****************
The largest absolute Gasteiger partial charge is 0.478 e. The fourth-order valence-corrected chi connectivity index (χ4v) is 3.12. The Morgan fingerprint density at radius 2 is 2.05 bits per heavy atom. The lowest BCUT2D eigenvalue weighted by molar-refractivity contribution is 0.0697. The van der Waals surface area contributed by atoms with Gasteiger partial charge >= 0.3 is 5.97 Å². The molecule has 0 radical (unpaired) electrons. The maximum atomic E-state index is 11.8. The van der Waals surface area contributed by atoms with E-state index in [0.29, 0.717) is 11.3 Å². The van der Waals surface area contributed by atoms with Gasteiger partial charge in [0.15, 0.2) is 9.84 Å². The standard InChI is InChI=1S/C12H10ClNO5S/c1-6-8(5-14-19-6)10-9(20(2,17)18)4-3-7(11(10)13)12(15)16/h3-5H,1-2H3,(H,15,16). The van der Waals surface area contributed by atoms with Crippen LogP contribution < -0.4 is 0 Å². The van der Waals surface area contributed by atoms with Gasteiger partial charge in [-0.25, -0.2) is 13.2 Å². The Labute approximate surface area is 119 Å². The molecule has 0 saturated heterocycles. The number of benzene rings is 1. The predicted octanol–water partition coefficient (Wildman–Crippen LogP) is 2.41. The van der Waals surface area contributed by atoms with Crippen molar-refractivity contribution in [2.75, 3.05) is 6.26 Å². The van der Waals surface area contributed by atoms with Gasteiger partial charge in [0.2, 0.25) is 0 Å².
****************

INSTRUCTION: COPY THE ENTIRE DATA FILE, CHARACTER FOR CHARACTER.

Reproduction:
The largest absolute Gasteiger partial charge is 0.478 e. The fourth-order valence-corrected chi connectivity index (χ4v) is 3.12. The Morgan fingerprint density at radius 2 is 2.05 bits per heavy atom. The lowest BCUT2D eigenvalue weighted by molar-refractivity contribution is 0.0697. The van der Waals surface area contributed by atoms with Gasteiger partial charge >= 0.3 is 5.97 Å². The molecule has 0 radical (unpaired) electrons. The maximum atomic E-state index is 11.8. The van der Waals surface area contributed by atoms with E-state index in [0.29, 0.717) is 11.3 Å². The van der Waals surface area contributed by atoms with Gasteiger partial charge in [0.15, 0.2) is 9.84 Å². The standard InChI is InChI=1S/C12H10ClNO5S/c1-6-8(5-14-19-6)10-9(20(2,17)18)4-3-7(11(10)13)12(15)16/h3-5H,1-2H3,(H,15,16). The van der Waals surface area contributed by atoms with Crippen LogP contribution < -0.4 is 0 Å². The van der Waals surface area contributed by atoms with Gasteiger partial charge in [-0.25, -0.2) is 13.2 Å². The Labute approximate surface area is 119 Å². The molecule has 0 saturated heterocycles. The number of benzene rings is 1. The predicted octanol–water partition coefficient (Wildman–Crippen LogP) is 2.41. The van der Waals surface area contributed by atoms with Crippen molar-refractivity contribution in [2.75, 3.05) is 6.26 Å². The van der Waals surface area contributed by atoms with Gasteiger partial charge in [0.2, 0.25) is 0 Å².